The ultimatum follows the latest order issued by a Chinese mining company giving Binga villagers in Matabeleland North province, a three-month notice to leave their ancestral land after the miner was granted permission to extract coal in the area.
In the last decade, there has been an increase in human rights violations by Chinese investors in Zimbabwe’s mining sector especially in areas endowed with natural resources.
However, in a joint statement, civil society organisations led by Centre for Natural Resources Governance (CNRG) bemoaned low levels of development spearheaded by Chinese investors in resource-rich areas.
“We expect the Zimbabwe government and the media to engage China from the vantage point of advancing Zimbabwe’s national interest and promoting and protecting the dignity of the Zimbabwean people against corporate injustice and human rights abuses,” the statement reads in part.
“We call on the Government of Zimbabwe to openly engage affected communities through public hearings to understand the sentiments of the citizens regarding human rights, environmental and social impacts of Chinese investments in those communities. It is essential to listen to the real people in the affected communities.
The rights groups tasked the Chinese Ambassador to Zimbabwe, Guo Shaochun, to visit some Chinese operations in the country and have an appreciation of employees’ working conditions.
“The Chinese investors in Zimbabwe should be accountable to local communities and open to public scrutiny, starting with their contracts, their taxes, and beneficial ownership. We neither pander to the West nor to the East. We place it on China that how would they react if an African starts blasting the Great Wall, without a license, and uses Sino-Afro ties as defence? If China respects and loves Africa as it purports, then the primary sign is to place ordinary citizens at the centre of development.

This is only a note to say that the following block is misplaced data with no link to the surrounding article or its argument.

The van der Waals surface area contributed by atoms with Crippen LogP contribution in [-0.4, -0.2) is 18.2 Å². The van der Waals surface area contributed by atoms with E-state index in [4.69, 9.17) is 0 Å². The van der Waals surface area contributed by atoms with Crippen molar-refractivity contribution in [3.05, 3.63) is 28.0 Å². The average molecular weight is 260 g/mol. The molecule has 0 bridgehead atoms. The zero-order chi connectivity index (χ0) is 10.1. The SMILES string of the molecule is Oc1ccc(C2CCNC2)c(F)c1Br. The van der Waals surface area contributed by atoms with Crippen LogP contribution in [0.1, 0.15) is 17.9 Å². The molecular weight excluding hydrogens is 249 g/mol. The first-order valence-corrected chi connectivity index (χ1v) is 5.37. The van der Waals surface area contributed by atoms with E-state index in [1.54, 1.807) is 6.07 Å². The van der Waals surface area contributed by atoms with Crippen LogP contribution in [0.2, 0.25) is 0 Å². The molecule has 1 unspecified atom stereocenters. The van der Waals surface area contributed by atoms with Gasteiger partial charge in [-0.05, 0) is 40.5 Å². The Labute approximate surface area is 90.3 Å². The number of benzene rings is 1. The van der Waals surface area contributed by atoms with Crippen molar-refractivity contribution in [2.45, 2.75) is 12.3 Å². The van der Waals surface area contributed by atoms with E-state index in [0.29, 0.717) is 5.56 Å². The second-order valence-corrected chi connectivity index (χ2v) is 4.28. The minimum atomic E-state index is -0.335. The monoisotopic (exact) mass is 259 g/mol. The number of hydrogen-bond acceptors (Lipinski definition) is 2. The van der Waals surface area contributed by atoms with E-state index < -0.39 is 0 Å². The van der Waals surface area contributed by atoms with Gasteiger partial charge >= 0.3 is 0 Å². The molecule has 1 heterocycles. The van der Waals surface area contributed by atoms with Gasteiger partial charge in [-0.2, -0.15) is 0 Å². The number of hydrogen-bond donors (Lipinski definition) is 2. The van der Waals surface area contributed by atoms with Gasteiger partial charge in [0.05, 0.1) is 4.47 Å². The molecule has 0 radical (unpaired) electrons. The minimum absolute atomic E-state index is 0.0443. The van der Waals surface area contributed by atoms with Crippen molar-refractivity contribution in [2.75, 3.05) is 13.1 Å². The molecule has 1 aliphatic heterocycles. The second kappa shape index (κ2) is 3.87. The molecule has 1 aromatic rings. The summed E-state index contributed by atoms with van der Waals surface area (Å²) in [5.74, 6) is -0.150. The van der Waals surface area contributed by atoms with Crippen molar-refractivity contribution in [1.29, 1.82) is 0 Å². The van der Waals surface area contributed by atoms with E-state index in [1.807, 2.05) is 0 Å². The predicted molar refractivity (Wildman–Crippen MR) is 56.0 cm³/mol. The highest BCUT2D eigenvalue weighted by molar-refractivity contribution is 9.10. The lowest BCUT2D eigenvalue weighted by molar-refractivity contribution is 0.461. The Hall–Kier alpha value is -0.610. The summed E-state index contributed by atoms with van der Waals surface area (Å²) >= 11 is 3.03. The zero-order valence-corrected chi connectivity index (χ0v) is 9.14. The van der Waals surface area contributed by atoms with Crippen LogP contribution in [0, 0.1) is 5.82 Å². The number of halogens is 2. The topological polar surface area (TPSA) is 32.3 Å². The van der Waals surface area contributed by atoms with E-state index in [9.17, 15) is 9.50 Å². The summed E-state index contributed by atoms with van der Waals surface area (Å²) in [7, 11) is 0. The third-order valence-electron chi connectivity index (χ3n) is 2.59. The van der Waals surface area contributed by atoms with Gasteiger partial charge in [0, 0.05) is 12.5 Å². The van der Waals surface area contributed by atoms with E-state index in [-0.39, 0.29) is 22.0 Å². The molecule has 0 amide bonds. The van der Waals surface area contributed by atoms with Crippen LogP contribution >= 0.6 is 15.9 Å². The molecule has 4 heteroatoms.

“We, the Zimbabwe Civil Society groups, united in our common objective of defending our communities and national heritage against investment projects that disempower and impoverish our people, seek to register our deep concern with the behaviour of Chinese business operations in Zimbabwe. We do not seek to defame China or trigger xenophobic resentment towards Chinese nationals in Zimbabwe. On the contrary, we seek fair and mutually beneficial relations between the two countries.”
Experts say Chinese investors will increase in Africa due to the Belt and Road Initiative (BRI) which was introduced by the Asian giant’s President Xi Jinping in 2013.